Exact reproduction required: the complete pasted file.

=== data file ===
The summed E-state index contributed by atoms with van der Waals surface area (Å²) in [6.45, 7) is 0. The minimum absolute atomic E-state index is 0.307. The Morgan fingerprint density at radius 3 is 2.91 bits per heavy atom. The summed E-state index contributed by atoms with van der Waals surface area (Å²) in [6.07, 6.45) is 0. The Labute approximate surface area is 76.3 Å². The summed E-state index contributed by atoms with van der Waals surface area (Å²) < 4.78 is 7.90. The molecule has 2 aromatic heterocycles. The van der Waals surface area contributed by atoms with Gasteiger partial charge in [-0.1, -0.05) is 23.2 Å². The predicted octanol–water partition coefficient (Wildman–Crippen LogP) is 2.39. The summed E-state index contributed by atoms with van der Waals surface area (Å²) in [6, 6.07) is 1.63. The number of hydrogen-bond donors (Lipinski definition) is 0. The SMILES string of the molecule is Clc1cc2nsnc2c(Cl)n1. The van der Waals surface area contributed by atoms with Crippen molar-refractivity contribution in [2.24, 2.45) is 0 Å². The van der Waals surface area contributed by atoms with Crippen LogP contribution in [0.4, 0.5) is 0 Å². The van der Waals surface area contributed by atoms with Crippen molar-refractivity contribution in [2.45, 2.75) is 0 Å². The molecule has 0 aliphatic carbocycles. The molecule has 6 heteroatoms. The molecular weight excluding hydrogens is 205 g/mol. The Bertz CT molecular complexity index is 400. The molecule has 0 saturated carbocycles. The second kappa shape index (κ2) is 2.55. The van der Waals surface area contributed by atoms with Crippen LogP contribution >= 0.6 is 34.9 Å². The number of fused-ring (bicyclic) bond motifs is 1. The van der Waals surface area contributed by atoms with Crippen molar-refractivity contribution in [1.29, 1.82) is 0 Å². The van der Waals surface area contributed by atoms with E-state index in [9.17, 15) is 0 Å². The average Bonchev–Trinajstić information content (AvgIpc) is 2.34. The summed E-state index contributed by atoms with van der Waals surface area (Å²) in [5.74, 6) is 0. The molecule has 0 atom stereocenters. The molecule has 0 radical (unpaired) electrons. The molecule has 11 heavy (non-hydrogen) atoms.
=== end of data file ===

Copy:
The summed E-state index contributed by atoms with van der Waals surface area (Å²) in [6.45, 7) is 0. The minimum absolute atomic E-state index is 0.307. The Morgan fingerprint density at radius 3 is 2.91 bits per heavy atom. The summed E-state index contributed by atoms with van der Waals surface area (Å²) in [6.07, 6.45) is 0. The Labute approximate surface area is 76.3 Å². The summed E-state index contributed by atoms with van der Waals surface area (Å²) < 4.78 is 7.90. The molecule has 2 aromatic heterocycles. The van der Waals surface area contributed by atoms with Gasteiger partial charge in [-0.1, -0.05) is 23.2 Å². The predicted octanol–water partition coefficient (Wildman–Crippen LogP) is 2.39. The summed E-state index contributed by atoms with van der Waals surface area (Å²) in [6, 6.07) is 1.63. The number of hydrogen-bond donors (Lipinski definition) is 0. The SMILES string of the molecule is Clc1cc2nsnc2c(Cl)n1. The van der Waals surface area contributed by atoms with Crippen molar-refractivity contribution in [2.24, 2.45) is 0 Å². The van der Waals surface area contributed by atoms with Crippen LogP contribution in [0.4, 0.5) is 0 Å². The van der Waals surface area contributed by atoms with Crippen molar-refractivity contribution in [2.45, 2.75) is 0 Å². The molecule has 0 aliphatic carbocycles. The molecule has 6 heteroatoms. The molecular weight excluding hydrogens is 205 g/mol. The Bertz CT molecular complexity index is 400. The molecule has 0 saturated carbocycles. The second kappa shape index (κ2) is 2.55. The van der Waals surface area contributed by atoms with Crippen LogP contribution >= 0.6 is 34.9 Å². The number of fused-ring (bicyclic) bond motifs is 1. The van der Waals surface area contributed by atoms with Crippen molar-refractivity contribution in [1.29, 1.82) is 0 Å². The van der Waals surface area contributed by atoms with E-state index in [9.17, 15) is 0 Å². The average Bonchev–Trinajstić information content (AvgIpc) is 2.34. The summed E-state index contributed by atoms with van der Waals surface area (Å²) in [5.74, 6) is 0. The molecule has 0 atom stereocenters. The molecule has 0 radical (unpaired) electrons. The molecule has 11 heavy (non-hydrogen) atoms.